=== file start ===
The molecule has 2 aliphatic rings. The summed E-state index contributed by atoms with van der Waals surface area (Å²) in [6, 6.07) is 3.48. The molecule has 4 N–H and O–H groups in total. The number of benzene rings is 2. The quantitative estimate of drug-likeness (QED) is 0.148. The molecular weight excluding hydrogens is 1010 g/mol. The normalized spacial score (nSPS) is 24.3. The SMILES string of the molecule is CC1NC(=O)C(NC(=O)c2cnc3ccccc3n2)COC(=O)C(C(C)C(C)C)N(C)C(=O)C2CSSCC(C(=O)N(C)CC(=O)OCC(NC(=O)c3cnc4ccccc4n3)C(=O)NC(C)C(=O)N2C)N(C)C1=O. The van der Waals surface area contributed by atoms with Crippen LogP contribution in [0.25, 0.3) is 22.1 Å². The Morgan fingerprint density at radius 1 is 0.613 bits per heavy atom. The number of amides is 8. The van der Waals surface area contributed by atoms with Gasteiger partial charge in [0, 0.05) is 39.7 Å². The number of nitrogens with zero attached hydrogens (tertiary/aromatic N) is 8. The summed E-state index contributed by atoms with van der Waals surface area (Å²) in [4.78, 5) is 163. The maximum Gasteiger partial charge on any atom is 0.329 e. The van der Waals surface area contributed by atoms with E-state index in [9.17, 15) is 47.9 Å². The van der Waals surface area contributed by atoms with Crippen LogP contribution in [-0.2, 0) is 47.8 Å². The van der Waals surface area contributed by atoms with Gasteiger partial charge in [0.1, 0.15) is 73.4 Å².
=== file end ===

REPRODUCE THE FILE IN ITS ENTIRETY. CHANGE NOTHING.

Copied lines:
The molecule has 2 aliphatic rings. The summed E-state index contributed by atoms with van der Waals surface area (Å²) in [6, 6.07) is 3.48. The molecule has 4 N–H and O–H groups in total. The number of benzene rings is 2. The quantitative estimate of drug-likeness (QED) is 0.148. The molecular weight excluding hydrogens is 1010 g/mol. The normalized spacial score (nSPS) is 24.3. The SMILES string of the molecule is CC1NC(=O)C(NC(=O)c2cnc3ccccc3n2)COC(=O)C(C(C)C(C)C)N(C)C(=O)C2CSSCC(C(=O)N(C)CC(=O)OCC(NC(=O)c3cnc4ccccc4n3)C(=O)NC(C)C(=O)N2C)N(C)C1=O. The van der Waals surface area contributed by atoms with Crippen LogP contribution in [0.25, 0.3) is 22.1 Å². The Morgan fingerprint density at radius 1 is 0.613 bits per heavy atom. The number of amides is 8. The van der Waals surface area contributed by atoms with Gasteiger partial charge in [0, 0.05) is 39.7 Å². The number of nitrogens with zero attached hydrogens (tertiary/aromatic N) is 8. The summed E-state index contributed by atoms with van der Waals surface area (Å²) in [4.78, 5) is 163. The maximum Gasteiger partial charge on any atom is 0.329 e. The van der Waals surface area contributed by atoms with E-state index in [9.17, 15) is 47.9 Å². The van der Waals surface area contributed by atoms with Crippen LogP contribution in [-0.2, 0) is 47.8 Å². The van der Waals surface area contributed by atoms with Gasteiger partial charge in [0.1, 0.15) is 73.4 Å².